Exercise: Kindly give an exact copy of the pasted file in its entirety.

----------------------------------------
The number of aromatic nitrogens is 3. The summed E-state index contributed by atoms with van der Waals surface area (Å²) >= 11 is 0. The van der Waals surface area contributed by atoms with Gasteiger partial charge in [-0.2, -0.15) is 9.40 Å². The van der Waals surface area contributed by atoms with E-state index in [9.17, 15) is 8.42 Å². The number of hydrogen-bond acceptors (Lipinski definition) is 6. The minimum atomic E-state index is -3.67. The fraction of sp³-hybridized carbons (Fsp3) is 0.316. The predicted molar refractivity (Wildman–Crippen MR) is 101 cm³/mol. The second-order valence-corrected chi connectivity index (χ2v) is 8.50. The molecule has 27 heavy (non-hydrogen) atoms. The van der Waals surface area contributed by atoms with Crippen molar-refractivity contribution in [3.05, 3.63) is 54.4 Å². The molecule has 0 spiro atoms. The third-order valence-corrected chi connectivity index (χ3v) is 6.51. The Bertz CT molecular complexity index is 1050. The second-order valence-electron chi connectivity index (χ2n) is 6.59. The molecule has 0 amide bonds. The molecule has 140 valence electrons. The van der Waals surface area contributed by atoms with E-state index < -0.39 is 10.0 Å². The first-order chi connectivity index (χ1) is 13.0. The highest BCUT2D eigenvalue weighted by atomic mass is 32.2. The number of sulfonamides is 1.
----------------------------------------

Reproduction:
The number of aromatic nitrogens is 3. The summed E-state index contributed by atoms with van der Waals surface area (Å²) >= 11 is 0. The van der Waals surface area contributed by atoms with Gasteiger partial charge in [-0.2, -0.15) is 9.40 Å². The van der Waals surface area contributed by atoms with E-state index in [9.17, 15) is 8.42 Å². The number of hydrogen-bond acceptors (Lipinski definition) is 6. The minimum atomic E-state index is -3.67. The fraction of sp³-hybridized carbons (Fsp3) is 0.316. The predicted molar refractivity (Wildman–Crippen MR) is 101 cm³/mol. The second-order valence-corrected chi connectivity index (χ2v) is 8.50. The molecule has 27 heavy (non-hydrogen) atoms. The van der Waals surface area contributed by atoms with Crippen molar-refractivity contribution in [3.05, 3.63) is 54.4 Å². The molecule has 0 spiro atoms. The third-order valence-corrected chi connectivity index (χ3v) is 6.51. The Bertz CT molecular complexity index is 1050. The second-order valence-electron chi connectivity index (χ2n) is 6.59. The molecule has 0 amide bonds. The molecule has 140 valence electrons. The van der Waals surface area contributed by atoms with E-state index < -0.39 is 10.0 Å². The first-order chi connectivity index (χ1) is 13.0. The highest BCUT2D eigenvalue weighted by atomic mass is 32.2. The number of sulfonamides is 1.